Financial institutions have a critical role to play in accelerating the transition to a net‐zero economy. Many banks have outlined their climate ambition, including through joining the United Nations’ Net Zero Banking Alliance (NZBA), and have made commitments in financing climate action to accelerate the shift to net‐zero greenhouse gas emissions by 2050.
To achieve this ambitious goal, banks have been developing a set of metrics to externally report their net–zero efforts. This includes the reporting of the volume of sustainable finance provided, which is supported by a range of international taxonomies, such as the EU Taxonomy. More recently, banks have started measuring total financed emissions and setting sectoral decarbonization targets throughout their portfolios in an effort to reduce their own impact on the climate.
Banks’ strategies for managing climate impact have also matured, with banks moving from exclusionary policies and targeted sustainable finance to more wide‐ranging engagements with clients, especially large corporates. This type of engagements, frequently described as “Transition Finance”, encourages companies to accelerate their transition plans which, in turn, will support banks’ own net‐zero strategies as well.
Exploring better metrics to properly capture Transition Finance efforts
In a joint report with NZBA, we explore how banks can best report their Transition Finance efforts. We see a need for additional specific metrics, as existing metrics, such as the volume of sustainable financing provided and sector‐level decarbonization targets, may fail to provide a full picture of banks’ approaches to decarbonizing their portfolios. These prevailing metrics may show the progress of banks’ clients in their decarbonization journeys, but they do not explicitly capture the volume of financing provided nor the direct impact of the financing on the businesses.
We explore three categories of Transition Finance reporting metrics that banks may consider to provide additional transparency on their activities with transitioning companies:
Banks can provide further transparency on the volume of financing (new or in total) provided to companies who are actively transitioning, according to a defined segmentation of their transition status. For example, it could be beneficial to differentiate between companies which are already 1.5 degrees aligned and companies with not‐so‐ambitious targets. An example of an industry framework which seeks to define financing in this way is the “four financing strategies” defined by GFANZ which can provide a starting point for banks to report their transition finance efforts.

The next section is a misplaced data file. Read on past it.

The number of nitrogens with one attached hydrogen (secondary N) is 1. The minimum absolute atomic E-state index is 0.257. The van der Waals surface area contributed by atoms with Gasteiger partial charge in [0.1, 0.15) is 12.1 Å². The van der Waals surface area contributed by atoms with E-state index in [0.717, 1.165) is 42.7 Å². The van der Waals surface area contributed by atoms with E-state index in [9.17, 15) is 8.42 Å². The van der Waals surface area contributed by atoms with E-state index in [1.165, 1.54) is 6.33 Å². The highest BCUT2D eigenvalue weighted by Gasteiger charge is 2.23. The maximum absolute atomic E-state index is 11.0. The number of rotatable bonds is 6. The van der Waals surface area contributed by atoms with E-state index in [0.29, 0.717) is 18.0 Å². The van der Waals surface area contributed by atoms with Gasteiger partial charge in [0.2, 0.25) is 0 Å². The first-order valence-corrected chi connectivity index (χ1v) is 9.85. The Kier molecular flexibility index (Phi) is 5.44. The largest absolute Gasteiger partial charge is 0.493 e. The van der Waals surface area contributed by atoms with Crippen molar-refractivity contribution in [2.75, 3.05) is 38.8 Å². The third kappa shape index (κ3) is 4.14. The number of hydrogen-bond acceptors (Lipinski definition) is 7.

Banks that go through the effort of collecting and assessing their clients’ transition plans may also consider reporting the aggregate decarbonization that they are financing. This would involve aggregating the decarbonization impact (i.e., future emissions reduction) supported within a given timeframe and reporting this alongside other metrics. Several metrics exist to represent this, such as the Expected Emission Reduction (EER) metrics or the simpler Committed Emissions Reduction (CER). These metrics are, however, at a very early and exploratory stage and should be used with notable care as they continue to evolve.
Additional supporting metrics
Reporting future decarbonization could be met — at least initially — with a degree of skepticism, in part because, without a globally standardized set of definitions or frameworks, metrics will initially require a high degree of banks’ own definitions. Banks should therefore consider ways to support the credibility of their forward-looking metrics. This may include using simpler measures of the impact achieved and back‐testing their EER and CER calculations against actual experience of achieved decarbonization.
Although this report serves to advance the discussion of which metrics may be most useful for banks to increase transparency on their Transition Finance activities, it does not seek to replace any existing metrics, but rather to complement current metrics to make them more specific and purposeful. These metrics are intended to add clarity around a bank’s activity and not to replace already‐committed portfolio emissions reduction metrics or decarbonization targets.
While banks remain a key enabler in the net‐zero transition, they should not be the sole active player — the success of these efforts is also deeply dependent on supportive government policies and proactive decarbonization by real economy companies.
Additional contributors Tomohiro (Tomo) Ishikawa, chair of NZBA Transition Finance work track, MUFG, Simon Messenger, NZBA implementation lead, UNEP FI, and Satomi Komachi, vice president of government and regulatory affairs, MUFG.